Helicopter Passenger Safety Card

for the Robinson R44 by Philip Greenspun, CFI-H; September 2006

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You can break the helicopter and the helicopter can break you.

Start by Stripping Down

Don't wear a hat or other loose clothing near the helicopter. The rotor wash is likely to blow it away from you, which may cause you to run after it, which may result in you running into the tail rotor (see next section).

If we're flying with a door off, remove all items from your pockets and place them under the seat. Without a door, items that are loose inside the cabin will tend to blow out of the helicopter during flight and may disable the machine by damaging the tail rotor.

Your Enemy, the Tail Rotor

Most people injured on the ground by helicopters have managed to walk into the tail rotor. The best way to avoid this is to remain in the helicopter until all blades have stopped spinning. If this is not practical, approach or exit the helicopter while maintaining eye contact with the pilot. If you can see the pilot, sitting in the front seat, you cannot be back by the tail rotor.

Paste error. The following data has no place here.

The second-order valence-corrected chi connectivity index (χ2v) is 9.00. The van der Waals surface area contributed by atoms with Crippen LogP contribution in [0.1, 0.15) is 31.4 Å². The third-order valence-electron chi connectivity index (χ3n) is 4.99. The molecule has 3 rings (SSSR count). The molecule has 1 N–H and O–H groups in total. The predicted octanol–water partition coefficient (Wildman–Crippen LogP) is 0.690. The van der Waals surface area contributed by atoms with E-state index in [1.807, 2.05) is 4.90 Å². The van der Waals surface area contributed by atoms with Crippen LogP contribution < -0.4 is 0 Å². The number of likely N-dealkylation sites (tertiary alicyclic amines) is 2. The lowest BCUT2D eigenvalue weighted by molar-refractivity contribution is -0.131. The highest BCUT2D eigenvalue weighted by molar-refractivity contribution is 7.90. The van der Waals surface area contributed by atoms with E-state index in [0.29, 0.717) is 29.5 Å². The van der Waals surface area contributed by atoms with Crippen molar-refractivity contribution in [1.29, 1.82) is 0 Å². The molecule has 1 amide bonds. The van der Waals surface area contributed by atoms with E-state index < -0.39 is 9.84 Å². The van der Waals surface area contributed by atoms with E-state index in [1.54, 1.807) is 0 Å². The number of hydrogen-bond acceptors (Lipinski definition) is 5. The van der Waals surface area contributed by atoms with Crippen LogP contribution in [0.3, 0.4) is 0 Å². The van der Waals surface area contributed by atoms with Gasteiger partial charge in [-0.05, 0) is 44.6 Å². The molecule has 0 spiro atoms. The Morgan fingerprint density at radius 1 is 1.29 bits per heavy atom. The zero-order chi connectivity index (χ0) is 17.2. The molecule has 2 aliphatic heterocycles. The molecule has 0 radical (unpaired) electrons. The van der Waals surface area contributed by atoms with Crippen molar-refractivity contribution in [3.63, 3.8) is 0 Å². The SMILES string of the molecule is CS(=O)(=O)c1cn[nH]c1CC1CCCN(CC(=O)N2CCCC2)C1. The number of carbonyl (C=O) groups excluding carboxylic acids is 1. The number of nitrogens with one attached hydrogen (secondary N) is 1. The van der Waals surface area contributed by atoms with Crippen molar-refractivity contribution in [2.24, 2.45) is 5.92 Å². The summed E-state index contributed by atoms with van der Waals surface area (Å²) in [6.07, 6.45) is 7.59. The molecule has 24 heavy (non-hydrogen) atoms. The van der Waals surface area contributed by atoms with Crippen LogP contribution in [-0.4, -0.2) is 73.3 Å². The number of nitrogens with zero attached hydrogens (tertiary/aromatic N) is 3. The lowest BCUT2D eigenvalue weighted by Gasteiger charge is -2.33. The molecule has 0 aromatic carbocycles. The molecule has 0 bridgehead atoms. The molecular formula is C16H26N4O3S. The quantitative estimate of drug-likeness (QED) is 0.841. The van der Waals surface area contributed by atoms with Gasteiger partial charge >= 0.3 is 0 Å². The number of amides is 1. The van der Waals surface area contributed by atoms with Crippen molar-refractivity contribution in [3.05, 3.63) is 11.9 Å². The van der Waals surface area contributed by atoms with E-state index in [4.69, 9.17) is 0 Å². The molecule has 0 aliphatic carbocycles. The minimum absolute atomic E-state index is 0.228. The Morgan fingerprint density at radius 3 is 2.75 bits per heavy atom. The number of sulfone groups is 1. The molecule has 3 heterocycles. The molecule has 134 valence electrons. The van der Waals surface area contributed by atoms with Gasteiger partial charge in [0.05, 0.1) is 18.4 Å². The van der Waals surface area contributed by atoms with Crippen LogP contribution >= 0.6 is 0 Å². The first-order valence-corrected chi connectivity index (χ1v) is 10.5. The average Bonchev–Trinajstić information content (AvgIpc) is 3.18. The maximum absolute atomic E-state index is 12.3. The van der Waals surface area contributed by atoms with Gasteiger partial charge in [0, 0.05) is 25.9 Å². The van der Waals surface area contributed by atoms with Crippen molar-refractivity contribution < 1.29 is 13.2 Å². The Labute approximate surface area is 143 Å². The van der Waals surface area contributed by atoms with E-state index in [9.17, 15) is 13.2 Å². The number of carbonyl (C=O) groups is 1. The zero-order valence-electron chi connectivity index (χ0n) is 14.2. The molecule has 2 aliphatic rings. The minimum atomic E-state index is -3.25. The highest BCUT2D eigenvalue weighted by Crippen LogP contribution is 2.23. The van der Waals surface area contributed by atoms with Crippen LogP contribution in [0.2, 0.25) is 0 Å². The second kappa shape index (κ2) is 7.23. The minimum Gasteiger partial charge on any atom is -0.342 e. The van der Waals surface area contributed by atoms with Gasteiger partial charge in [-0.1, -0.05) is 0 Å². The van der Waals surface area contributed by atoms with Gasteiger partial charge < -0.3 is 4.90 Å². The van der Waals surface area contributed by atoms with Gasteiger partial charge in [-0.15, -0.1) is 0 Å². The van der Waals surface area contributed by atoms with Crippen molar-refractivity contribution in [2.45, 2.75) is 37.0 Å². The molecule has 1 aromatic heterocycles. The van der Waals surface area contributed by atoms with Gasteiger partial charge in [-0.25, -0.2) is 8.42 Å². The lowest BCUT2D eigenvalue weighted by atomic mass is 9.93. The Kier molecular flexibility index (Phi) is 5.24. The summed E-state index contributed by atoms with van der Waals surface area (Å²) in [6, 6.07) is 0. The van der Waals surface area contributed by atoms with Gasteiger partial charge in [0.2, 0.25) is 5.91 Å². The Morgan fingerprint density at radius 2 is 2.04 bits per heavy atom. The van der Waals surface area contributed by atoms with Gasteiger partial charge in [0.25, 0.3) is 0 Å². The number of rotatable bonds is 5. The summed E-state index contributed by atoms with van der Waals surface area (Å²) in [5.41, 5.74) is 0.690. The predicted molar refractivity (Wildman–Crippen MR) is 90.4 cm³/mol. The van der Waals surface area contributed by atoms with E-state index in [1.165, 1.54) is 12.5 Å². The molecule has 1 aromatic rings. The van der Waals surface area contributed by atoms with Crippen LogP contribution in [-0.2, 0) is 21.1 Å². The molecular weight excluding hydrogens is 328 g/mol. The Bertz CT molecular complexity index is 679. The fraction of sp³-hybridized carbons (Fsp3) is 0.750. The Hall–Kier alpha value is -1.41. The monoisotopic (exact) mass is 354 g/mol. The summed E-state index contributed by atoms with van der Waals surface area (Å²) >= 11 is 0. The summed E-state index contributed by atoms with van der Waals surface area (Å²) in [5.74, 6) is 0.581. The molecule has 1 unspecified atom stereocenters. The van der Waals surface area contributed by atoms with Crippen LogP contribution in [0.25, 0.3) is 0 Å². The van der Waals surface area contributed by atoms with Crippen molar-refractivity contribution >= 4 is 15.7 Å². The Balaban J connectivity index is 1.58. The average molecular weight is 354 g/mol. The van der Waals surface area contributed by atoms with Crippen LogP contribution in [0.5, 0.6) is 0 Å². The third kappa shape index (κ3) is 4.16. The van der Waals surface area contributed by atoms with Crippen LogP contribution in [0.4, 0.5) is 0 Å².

Your Enemy, the Main Rotor

The blades on top of the helicopter may appear heavy and dangerous. They are the wing of the aircraft and therefore heavy enough to support the entire helicopter and its occupants. They are dangerous. If you are standing right next to the helicopter, the blades are guaranteed to be above your head. If you are near the edge of the rotor disk, the clearance will depend on the terrain and where/how the pilot is holding the cyclic pitch control (right hand). God many different kinds of terrain on this Earth and the Coast Guard sends its smart pilots to airplane school, leaving the meatheads to fly helicopters. Don't put your trust in God or the pilot: remain in the helicopter until all blades have stopped spinning. If this is not practical, approach or exit the helicopter while ducking slightly.

The doors and seat belts